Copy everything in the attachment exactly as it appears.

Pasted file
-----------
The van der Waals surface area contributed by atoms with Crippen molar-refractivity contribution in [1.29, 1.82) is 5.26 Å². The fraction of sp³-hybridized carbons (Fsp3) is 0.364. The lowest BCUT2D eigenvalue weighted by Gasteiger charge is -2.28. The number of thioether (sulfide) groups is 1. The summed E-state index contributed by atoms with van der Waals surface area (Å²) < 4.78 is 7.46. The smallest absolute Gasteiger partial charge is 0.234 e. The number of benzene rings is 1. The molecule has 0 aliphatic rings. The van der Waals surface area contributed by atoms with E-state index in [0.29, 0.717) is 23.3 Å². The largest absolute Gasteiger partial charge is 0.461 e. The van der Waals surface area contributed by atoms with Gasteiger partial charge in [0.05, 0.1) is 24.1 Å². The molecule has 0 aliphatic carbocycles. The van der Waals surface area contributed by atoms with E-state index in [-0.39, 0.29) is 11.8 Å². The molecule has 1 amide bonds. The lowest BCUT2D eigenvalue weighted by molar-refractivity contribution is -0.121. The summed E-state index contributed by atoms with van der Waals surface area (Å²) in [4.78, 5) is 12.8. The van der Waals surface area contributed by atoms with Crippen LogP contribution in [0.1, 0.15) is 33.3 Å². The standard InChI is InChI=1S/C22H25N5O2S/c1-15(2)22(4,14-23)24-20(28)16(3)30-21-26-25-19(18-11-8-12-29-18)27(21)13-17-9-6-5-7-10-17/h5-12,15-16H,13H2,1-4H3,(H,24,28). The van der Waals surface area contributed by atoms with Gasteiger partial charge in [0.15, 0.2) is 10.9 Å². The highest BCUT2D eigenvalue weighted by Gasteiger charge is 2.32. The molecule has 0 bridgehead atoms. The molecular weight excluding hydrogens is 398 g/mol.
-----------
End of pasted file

The van der Waals surface area contributed by atoms with Crippen molar-refractivity contribution in [1.29, 1.82) is 5.26 Å². The fraction of sp³-hybridized carbons (Fsp3) is 0.364. The lowest BCUT2D eigenvalue weighted by Gasteiger charge is -2.28. The number of thioether (sulfide) groups is 1. The summed E-state index contributed by atoms with van der Waals surface area (Å²) < 4.78 is 7.46. The smallest absolute Gasteiger partial charge is 0.234 e. The number of benzene rings is 1. The molecule has 0 aliphatic rings. The van der Waals surface area contributed by atoms with E-state index in [0.29, 0.717) is 23.3 Å². The largest absolute Gasteiger partial charge is 0.461 e. The van der Waals surface area contributed by atoms with Gasteiger partial charge in [0.05, 0.1) is 24.1 Å². The molecule has 0 aliphatic carbocycles. The van der Waals surface area contributed by atoms with E-state index in [-0.39, 0.29) is 11.8 Å². The molecule has 1 amide bonds. The lowest BCUT2D eigenvalue weighted by molar-refractivity contribution is -0.121. The summed E-state index contributed by atoms with van der Waals surface area (Å²) in [4.78, 5) is 12.8. The van der Waals surface area contributed by atoms with Crippen LogP contribution in [0.1, 0.15) is 33.3 Å². The standard InChI is InChI=1S/C22H25N5O2S/c1-15(2)22(4,14-23)24-20(28)16(3)30-21-26-25-19(18-11-8-12-29-18)27(21)13-17-9-6-5-7-10-17/h5-12,15-16H,13H2,1-4H3,(H,24,28). The van der Waals surface area contributed by atoms with Gasteiger partial charge in [0.15, 0.2) is 10.9 Å². The highest BCUT2D eigenvalue weighted by Gasteiger charge is 2.32. The molecule has 0 bridgehead atoms. The molecular weight excluding hydrogens is 398 g/mol.